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Zoonosis & Human Health + English

  • Tapeworms are flat, segmented intestinal parasites of the cat and dog. The tapeworm uses its hook-like mouthparts for anchoring to the wall of the small intestine. As the adult tapeworm matures, individual segments called proglottids break off from the main body of the tapeworm and pass in the cat's feces. When segments of the tapeworm break off and pass into the cat's stool, they can be seen crawling on the surface of the feces.

  • Tetanus is a bacterial disease that can affect most animals and humans. Horses are particularly susceptible because of their environment and tendency to suffer injuries.

  • Ticks are parasites that feed on the blood of their host and can in turn transmit diseases to your pets or even you. They are prolific breeders and their life cycles can extend through multiple seasons. Prompt removal or use of preventatives limit or prevent the spread of disease, or kill the ticks.

  • Tularemia is an uncommon infection in dogs, but they can be exposed if they kill and/or eat an infected rabbit or rodent.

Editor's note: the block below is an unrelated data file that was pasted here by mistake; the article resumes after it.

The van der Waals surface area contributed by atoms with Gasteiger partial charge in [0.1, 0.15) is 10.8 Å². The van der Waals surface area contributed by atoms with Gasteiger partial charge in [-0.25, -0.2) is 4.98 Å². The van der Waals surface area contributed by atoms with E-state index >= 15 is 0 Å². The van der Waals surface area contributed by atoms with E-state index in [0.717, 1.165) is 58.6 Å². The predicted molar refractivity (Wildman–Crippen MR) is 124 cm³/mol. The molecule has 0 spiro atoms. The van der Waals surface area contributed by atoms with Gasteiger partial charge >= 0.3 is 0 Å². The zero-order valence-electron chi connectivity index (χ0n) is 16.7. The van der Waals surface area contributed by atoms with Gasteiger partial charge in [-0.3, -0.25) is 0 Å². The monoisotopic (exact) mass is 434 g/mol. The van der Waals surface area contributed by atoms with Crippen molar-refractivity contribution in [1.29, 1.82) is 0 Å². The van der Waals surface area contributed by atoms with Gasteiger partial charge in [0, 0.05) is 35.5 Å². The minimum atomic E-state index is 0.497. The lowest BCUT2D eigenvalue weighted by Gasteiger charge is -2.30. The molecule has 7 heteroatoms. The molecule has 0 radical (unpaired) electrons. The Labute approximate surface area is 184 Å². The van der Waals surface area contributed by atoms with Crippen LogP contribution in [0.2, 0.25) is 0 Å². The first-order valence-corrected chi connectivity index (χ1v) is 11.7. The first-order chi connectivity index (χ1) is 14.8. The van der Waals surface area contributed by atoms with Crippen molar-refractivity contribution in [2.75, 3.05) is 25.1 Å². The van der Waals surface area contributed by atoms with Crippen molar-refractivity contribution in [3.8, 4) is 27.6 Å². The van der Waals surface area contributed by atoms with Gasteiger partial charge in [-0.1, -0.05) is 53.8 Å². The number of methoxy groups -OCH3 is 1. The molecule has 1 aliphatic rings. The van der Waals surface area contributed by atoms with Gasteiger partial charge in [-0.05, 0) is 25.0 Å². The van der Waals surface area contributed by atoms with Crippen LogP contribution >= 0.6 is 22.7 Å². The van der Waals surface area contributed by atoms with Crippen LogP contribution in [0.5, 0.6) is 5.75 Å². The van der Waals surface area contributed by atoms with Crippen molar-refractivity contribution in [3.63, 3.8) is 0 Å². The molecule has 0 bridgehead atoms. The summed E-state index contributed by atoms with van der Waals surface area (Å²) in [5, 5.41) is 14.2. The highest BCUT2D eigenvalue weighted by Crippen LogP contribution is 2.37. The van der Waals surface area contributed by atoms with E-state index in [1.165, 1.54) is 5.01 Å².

• Aquatic turtles such as the red-eared slider have several unique problems. Understanding these problems will allow you to better care for your pet and minimize future health care issues.

  • The Red-eared Slider (Trachemys scripta elegans) is probably the most popular pet aquatic turtle. They are semi-aquatic turtles (they like to leave the water to bask in the sun), native to the warmer southern United States.

  • Turtles have several unique problems. Understanding these problems will allow you to better care for your pet and minimize future health care issues.

  • West Nile Fever is a disease caused by a virus (WNV) carried by mosquitoes. It causes encephalitis (inflammation of the brain and spinal cord) that can affect humans and other animals as well as horses.

  • When a cat bites, its sharp canine teeth easily puncture the skin, leaving small, but deep, wounds in the skin. These punctures rapidly seal over, trapping bacteria from the cat's mouth under the skin of the victim, where they can readily multiply.

  • This handout will review some of the common health concerns that arise for people who have cats as pets. For further information, be sure to ask your veterinary health care provider.

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